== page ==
Submitted manuscripts should not have been published previously, nor be under consideration for publication elsewhere (except conference proceedings papers). All manuscripts are thoroughly refereed through a single-blind peer-review process. A guide for authors and other relevant information for submission of manuscripts is available on the Instructions for Authors page. Sustainability is an international peer-reviewed open access monthly journal published by MDPI.

Please visit the Instructions for Authors page before submitting a manuscript. The Article Processing Charge (APC) for publication in this open access journal is 1400 CHF (Swiss Francs). Submitted papers should be well formatted and use good English. Authors may use MDPI's English editing service prior to publication or during author revisions.

Keywords

  • Clean energy
  • climate change mitigation
  • quantitative analysis
  • sustainable development

Published Papers (10 papers)

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Research

Jump to: Review

Open AccessArticle Methodological Issues Regarding Biofuels and Carbon Uptake
Sustainability 2018, 10(5), 1581; https://doi.org/10.3390/su10051581
Received: 6 April 2018 / Revised: 10 May 2018 / Accepted: 11 May 2018 / Published: 15 May 2018
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Abstract
Questions regarding the net effect of biofuels on carbon dioxide (CO2) emissions have been difficult to resolve because of methodological uncertainties. One method of choice is lifecycle assessment (LCA), which takes a fuel product system as its object of analysis. LCA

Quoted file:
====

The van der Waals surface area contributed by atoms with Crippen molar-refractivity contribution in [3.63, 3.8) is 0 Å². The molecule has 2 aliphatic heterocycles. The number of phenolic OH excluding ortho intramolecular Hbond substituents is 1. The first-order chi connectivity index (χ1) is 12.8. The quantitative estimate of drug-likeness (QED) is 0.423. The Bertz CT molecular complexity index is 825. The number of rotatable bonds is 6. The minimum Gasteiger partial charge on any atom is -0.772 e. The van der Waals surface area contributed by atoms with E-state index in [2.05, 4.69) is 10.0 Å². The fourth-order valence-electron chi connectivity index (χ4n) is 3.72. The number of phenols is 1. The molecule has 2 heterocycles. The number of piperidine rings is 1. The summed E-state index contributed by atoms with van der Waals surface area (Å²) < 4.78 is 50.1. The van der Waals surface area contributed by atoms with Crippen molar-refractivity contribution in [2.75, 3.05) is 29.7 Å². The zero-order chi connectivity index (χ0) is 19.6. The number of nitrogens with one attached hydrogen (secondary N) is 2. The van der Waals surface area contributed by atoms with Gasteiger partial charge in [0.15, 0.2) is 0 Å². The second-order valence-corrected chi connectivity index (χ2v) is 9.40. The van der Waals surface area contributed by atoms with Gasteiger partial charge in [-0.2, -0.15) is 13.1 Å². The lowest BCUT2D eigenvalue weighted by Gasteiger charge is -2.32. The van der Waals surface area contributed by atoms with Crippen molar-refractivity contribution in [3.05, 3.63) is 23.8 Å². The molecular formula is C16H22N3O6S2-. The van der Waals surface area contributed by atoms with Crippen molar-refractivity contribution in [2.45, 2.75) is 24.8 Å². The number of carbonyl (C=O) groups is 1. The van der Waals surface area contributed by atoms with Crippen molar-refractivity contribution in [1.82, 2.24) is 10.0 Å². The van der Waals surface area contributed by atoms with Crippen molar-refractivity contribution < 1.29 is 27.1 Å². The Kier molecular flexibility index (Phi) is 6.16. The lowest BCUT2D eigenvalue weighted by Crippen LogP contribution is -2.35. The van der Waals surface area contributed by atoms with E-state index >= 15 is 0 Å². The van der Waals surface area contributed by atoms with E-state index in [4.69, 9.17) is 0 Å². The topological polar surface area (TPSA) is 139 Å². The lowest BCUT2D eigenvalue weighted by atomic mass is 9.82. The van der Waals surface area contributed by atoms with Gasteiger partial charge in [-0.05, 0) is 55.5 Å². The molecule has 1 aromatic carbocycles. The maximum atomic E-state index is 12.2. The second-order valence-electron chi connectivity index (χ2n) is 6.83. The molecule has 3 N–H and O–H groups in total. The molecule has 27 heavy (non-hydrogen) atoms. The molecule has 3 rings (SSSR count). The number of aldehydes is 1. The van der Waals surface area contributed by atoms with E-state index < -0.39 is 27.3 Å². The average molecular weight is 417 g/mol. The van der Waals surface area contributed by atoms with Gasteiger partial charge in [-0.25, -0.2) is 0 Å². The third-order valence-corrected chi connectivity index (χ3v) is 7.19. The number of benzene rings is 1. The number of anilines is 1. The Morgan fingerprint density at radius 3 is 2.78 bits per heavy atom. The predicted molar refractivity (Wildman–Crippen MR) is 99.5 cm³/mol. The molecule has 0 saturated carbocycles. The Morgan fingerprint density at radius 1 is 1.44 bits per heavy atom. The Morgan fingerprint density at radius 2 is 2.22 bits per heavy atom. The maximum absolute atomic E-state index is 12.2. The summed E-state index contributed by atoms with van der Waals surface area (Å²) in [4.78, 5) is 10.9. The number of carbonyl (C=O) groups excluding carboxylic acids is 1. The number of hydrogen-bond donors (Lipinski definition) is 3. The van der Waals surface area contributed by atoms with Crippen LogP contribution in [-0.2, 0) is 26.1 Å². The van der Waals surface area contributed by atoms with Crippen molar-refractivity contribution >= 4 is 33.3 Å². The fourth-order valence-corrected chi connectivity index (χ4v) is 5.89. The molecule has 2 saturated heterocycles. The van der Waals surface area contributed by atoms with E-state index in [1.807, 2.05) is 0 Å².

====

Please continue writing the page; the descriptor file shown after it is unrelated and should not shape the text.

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Questions regarding the net effect of biofuels on carbon dioxide (CO2) emissions have been difficult to resolve because of methodological uncertainties. One method of choice is lifecycle assessment (LCA), which takes a fuel product system as its object of analysis. LCA uses a static system model, with carbon flows averaged over a defined “lifecycle”. Although it may evaluate some carbon stock changes, the LCA convention of treating biogenic CO2 emissions as fully offset by the carbon embodied in a biofuel’s feedstock renders its results independent of the dominant portion of carbon uptake on the land from which the feedstock is sourced. An application of material flow analysis termed annual basis carbon (ABC) accounting captures system dynamics and is fully sensitive to changes in carbon uptake. This paper compares the LCA and ABC methods, and contrasts their respective results for a case study of real-world biofuel production. It highlights the large impact of baseline carbon uptake, which can affect the sign of the results from either a likely decrease or a likely increase in net CO2 emissions even before considering economically-induced effects. Implications include the need for further methodological work, new program-scale model development, an empirical re-analysis of biofuel systems, and a reconsideration of existing public policies and research priorities. Full article